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|Case Number:||Civil Appeal 23 of 1997|
|Parties:||Edward Mariga through Stanley Mobisa Mariga v Nathaniel David Schulter & Esco (K) Limited|
|Date Delivered:||26 Sep 1997|
|Court:||Court of Appeal at Nairobi|
|Judge(s):||Riaga Samuel Cornelius Omolo, Gurbachan Singh Pall, Richard Otieno Kwach|
|Citation:||Edward Mariga through Stanley Mobisa Mariga v Nathaniel David Schulter & another  eKLR|
|Case History:||(Being an Appeal from the Judgment of the High Court of Kenya at Nairobi (Mr. Justice Mwera) dated 28th October, 1992 in H.C.C.C. NO. 2339 OF 1991)|
|History Docket No:||H.C.C.C. 2339 of 1991|
|History Judges:||John Wycliffe Mwera|
|Case Outcome:||Appeal allowed|
|Disclaimer:||The information contained in the above segment is not part of the judicial opinion delivered by the Court. The metadata has been prepared by Kenya Law as a guide in understanding the subject of the judicial opinion. Kenya Law makes no warranties as to the comprehensiveness or accuracy of the information|
REPUBLIC OF KENYA
IN THE COURT OF APPEAL
(CORAM: KWACH, OMOLO & PALL, JJ.A.)
CIVIL APPEAL NO. 23 OF 1997
EDWARD MARIGA through
STANLEY MOBISA MARIGA........................................APPELLANT
NATHANIEL DAVID SCHULTER........................1ST RESPONDENT
ESCO (K) LIMITED...........................................2ND RESPONDENT
(Being an Appeal from the Judgment of the High Court of
Kenya at Nairobi (Mr. Justice Mwera) dated 28th October, 1992
H.C.C.C. NO. 2339 OF 1991)
JUDGMENT OF THE COURT
Edward Mariga, a minor suing through his father, Stanley Mariga, as next friend, (hereinafter called "the appellant"), filed a suit in the superior court against Nathaniel Schulter (the first respondent) and Esco (K) Ltd (the second respondent) claiming damages for personal injuries he sustained on 23rd March, 1990 when he was hit by a motor vehicle registration number KVZ 871 owned by the second respondent, but being driven by the first respondent, along Lenana Road in Nairobi. The appellant and his brother, Michael Mariga, were on their way home from school.
According to the averments in the plaint, the accident was caused by negligence on the part of the first respondent. The appellant's evidence and that of his brother was that the appellant was hit as they walked on the pavement. He suffered a fracture of the left femur and bruises on both hands. He was taken to hospital by the first respondent who also met the full cost of his treatment.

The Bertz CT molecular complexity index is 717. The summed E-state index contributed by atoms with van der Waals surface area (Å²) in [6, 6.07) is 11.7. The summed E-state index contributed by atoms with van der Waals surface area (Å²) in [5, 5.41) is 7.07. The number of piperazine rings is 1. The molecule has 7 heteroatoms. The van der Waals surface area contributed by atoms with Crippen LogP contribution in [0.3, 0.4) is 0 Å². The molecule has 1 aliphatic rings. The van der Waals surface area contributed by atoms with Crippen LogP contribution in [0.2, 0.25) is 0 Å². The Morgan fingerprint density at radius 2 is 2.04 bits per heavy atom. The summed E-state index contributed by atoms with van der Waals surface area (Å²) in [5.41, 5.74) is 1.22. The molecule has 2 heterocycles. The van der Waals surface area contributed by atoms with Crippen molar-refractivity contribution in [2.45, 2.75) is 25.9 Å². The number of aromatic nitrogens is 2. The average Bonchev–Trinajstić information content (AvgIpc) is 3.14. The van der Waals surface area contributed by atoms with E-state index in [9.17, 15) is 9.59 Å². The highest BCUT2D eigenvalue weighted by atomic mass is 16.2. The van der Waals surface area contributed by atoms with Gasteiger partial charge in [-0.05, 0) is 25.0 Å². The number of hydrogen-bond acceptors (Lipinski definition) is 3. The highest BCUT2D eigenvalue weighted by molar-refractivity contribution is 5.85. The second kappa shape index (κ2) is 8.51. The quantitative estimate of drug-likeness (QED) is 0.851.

The respondents filed a defence in which they denied the appellant's claim and averred that the accident was caused by the appellant's own negligence in that he suddenly ran across the road and in the process was hit by the motor vehicle. The respondents did not give evidence and so the only explanation as to how the accident happened was the version put forward by the appellant and his brother. Mwera J. heard the case and held that the accident was substantially contributed to by the appellant's own negligence and held him 90% to blame. He awarded the appellant Shs.80,000/- general damages for pain and suffering which he then reduced by 90% and entered judgment in his favour for Shs.8,000/- together with interest and costs.
In this appeal, the appellant is challenging the apportionment of liability and the quantum of damages. Looking at the evidence as a whole, we get the clear impression that the appellant's father was determined to reap the maximum financial benefit from his son's accident by deliberately exaggerating the injuries sustained by him and their long term effect. But that apart, the evidence before the learned Judge established, on a balance of probabilities, that the appellant was on the pavement when the vehicle hit him and there can be no clearer evidence of negligence than this, especially in the absence of an explanation from the first respondent, as to how the accident happened. The allegation in the defence that the appellant had dashed across the road is not evidence and remains forever an allegation. The learned Judge had reasoned that children being what they are, the appellant could have crossed the road in the course of play, but there was no evidence to support this view of the Judge.
At the date of the accident the appellant was 8 years old and therefore a child of tender age. As a matter of law, a child of tender age cannot be held guilty of contributory negligence - see Bashir Butt v Uwais Ahmed Khan (1988) 1 KAR 1. So both on the evidence and as a matter of law, the Judge's finding as regards contributory negligence is unsustainable. We allow this ground of appeal.
The other ground of appeal is against the award of Shs.80,000/- general damages which Mr. Weda, for the appellant, submitted is so inordinately low that it must be a wholly erroneous estimate of the damages. He referred to a number of cases in which larger amounts had been awarded. But taking into account the actual injuries suffered by the appellant, the level of recovery achieved, and his age, we cannot detect anything erroneous about the estimate made by the learned Judge. We reject this ground of appeal.
In the result we allow this appeal, set aside the judgment and decree of Mwera, J and enter judgment for the appellant against the respondents jointly and severally for Shs.80,000/- together with costs and interest at court rates from 28th October, 1992. The decretal sum will be deposited in an interest bearing account in a reputable bank in the joint names of the Registrar of the High Court and the appellant's father and the interest will be applied for the education of the appellant. The capital, if any, will be paid over to the appellant upon reaching the age of majority. The appellant will also have the costs of this appeal.
Dated and delivered at Nairobi this 26th day of September, 1997.
R. O. KWACH
JUDGE OF APPEAL
R. S. C. OMOLO
JUDGE OF APPEAL
G. S. PALL
JUDGE OF APPEAL
I certify that this is a true copy of the original.